Under a ruling in New York, a plaintiff does not have to establish freedom from fault in order to obtain summary judgment on the defendant’s liability, however the District Court in New York held that the plaintiff’s comparative fault in failing to see the truck coming into her lane was still a question of fact. Defendant was afforded the opportunity to present its facts before the jury. Marseille v. National Freight, Inc., 2018 WL 2041387

The Western District of North Carolina granted a motor carrier’s request for relief from a judgement entered against it. Apparently counsel had made some errors in sending an offer of judgment which allowed a plaintiff to accept two offers, doubling his recovery. While the Court held that plaintiff was technically correct on the acceptance it was inequitable to allow double recovery when it was clearly intended to be one offer. Jones v. Higgins, 2018 WL 2138542

The Missouri Court of Appeals upheld a multi-million dollar verdict against a trucking company for the actions of a driver which resulted in injury to the plaintiff, including a claim for punitive damages. The Court held that the jury did not have a prearranged plan for determining the damages. Ross v. Jeschke AG Services, 2018 WL 2011524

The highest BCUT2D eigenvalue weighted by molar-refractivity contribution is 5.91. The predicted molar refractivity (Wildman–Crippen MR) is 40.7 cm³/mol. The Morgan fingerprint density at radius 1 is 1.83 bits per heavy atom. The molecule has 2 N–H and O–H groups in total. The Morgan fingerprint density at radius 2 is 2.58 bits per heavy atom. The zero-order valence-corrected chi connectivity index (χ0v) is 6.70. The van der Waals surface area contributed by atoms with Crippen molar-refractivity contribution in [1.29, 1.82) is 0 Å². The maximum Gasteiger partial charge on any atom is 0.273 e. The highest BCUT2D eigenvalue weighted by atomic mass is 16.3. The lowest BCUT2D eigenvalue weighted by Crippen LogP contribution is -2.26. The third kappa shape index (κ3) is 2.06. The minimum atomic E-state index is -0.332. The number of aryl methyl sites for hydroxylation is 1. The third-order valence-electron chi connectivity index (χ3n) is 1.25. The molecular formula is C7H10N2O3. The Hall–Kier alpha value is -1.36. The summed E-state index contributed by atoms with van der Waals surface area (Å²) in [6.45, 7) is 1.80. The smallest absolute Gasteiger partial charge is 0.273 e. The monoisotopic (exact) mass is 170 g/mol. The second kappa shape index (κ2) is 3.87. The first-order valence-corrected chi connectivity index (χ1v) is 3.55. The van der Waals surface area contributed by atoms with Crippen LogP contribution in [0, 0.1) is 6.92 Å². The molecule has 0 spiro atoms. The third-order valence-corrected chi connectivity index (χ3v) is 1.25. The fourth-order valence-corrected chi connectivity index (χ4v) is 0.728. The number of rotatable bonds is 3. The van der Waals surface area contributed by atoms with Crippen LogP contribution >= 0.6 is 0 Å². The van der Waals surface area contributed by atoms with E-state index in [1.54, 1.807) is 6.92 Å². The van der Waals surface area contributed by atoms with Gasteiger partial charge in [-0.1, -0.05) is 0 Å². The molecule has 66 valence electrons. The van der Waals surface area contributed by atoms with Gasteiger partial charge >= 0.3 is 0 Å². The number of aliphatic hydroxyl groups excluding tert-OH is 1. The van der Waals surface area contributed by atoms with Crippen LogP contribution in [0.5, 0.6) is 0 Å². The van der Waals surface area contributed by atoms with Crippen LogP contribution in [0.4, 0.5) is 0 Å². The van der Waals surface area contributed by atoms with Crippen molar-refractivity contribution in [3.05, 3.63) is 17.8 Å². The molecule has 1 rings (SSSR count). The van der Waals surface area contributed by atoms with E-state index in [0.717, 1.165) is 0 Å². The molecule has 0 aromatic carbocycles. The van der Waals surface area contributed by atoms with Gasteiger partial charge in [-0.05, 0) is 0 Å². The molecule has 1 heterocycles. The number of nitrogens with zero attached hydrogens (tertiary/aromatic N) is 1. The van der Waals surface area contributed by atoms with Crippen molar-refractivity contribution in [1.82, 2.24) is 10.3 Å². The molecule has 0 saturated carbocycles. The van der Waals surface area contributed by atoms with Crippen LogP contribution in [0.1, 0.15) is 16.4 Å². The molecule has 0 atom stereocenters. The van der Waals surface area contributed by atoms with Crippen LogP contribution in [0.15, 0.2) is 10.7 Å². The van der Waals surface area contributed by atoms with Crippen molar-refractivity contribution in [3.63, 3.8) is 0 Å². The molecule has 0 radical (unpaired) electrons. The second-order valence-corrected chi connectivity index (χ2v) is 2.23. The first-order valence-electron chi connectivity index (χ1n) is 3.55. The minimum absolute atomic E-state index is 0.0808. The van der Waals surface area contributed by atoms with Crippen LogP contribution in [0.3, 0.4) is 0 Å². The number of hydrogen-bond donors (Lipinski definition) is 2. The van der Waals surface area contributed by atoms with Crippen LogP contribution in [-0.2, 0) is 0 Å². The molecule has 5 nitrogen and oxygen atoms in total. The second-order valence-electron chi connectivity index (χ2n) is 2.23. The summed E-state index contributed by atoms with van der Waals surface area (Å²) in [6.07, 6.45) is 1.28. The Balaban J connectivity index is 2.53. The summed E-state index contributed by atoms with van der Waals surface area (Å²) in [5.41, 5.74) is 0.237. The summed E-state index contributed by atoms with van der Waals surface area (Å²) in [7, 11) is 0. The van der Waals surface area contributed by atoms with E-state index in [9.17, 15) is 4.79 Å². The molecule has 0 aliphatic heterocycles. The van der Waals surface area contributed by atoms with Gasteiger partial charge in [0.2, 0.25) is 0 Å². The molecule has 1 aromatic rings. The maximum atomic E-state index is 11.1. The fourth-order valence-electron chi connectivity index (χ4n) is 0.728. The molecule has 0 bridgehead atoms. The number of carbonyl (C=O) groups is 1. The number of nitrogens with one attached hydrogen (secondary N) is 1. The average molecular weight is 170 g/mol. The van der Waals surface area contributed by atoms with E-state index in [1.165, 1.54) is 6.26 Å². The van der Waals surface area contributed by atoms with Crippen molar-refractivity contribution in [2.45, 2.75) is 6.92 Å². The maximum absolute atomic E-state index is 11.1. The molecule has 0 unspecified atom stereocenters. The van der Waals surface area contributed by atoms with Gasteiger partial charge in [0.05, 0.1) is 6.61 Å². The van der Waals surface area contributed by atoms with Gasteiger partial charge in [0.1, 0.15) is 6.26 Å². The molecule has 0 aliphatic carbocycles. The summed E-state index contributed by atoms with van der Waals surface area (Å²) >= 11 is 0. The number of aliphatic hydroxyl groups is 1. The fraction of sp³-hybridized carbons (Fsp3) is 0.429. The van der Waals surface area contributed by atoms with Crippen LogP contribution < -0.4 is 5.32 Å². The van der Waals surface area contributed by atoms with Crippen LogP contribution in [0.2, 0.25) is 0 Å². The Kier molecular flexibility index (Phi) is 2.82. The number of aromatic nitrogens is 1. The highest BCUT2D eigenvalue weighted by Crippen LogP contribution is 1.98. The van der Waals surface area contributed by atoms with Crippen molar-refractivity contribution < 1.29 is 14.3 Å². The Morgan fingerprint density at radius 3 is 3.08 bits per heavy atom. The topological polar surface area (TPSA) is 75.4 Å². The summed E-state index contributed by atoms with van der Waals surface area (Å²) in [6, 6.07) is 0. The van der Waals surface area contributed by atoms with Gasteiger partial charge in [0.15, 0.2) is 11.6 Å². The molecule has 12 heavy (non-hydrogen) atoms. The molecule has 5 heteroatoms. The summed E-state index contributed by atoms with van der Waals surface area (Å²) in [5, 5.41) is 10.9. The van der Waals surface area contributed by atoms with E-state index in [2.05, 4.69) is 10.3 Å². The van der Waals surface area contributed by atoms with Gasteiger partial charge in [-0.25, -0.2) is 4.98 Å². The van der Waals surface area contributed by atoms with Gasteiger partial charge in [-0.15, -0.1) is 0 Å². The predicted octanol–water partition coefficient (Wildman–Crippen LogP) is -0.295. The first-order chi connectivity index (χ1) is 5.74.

The District Court in Connecticut remanded an action commenced against a a trucking company whose driver moved a tractor causing a dock worker to fall and be injured. When the evidence was clear that the damages were below $75000 the matter belonged back in state court. Bell v. Doe, 2018 WL 2016855

Dismissal for spoliation of evidence is a harsh remedy. However the Court of Appeals in Tennessee dismissed a claim by a driver against the trucking company he was hauling for. The driver claimed that the equipment provided by the trucking company was defective. However as the plaintiff turned the equipment over to its insurer, who salvaged the equipment the court held that the defendant was substantially prejudiced and unable to investigate or defend against the suit. Gardner v. R&J Express, 2018 WL 2095248

A trucking company’s efforts to transfer a case to another jurisdiction on the basis that the initial forum was more favorable to cyclists, one of which it was alleged to have injured, failed in the District Court in Minnesota. The Court held that the defendant failed to sustain its burden to support a transfer. Roumeliotis v. JB Hunt, 2018 WL 1990030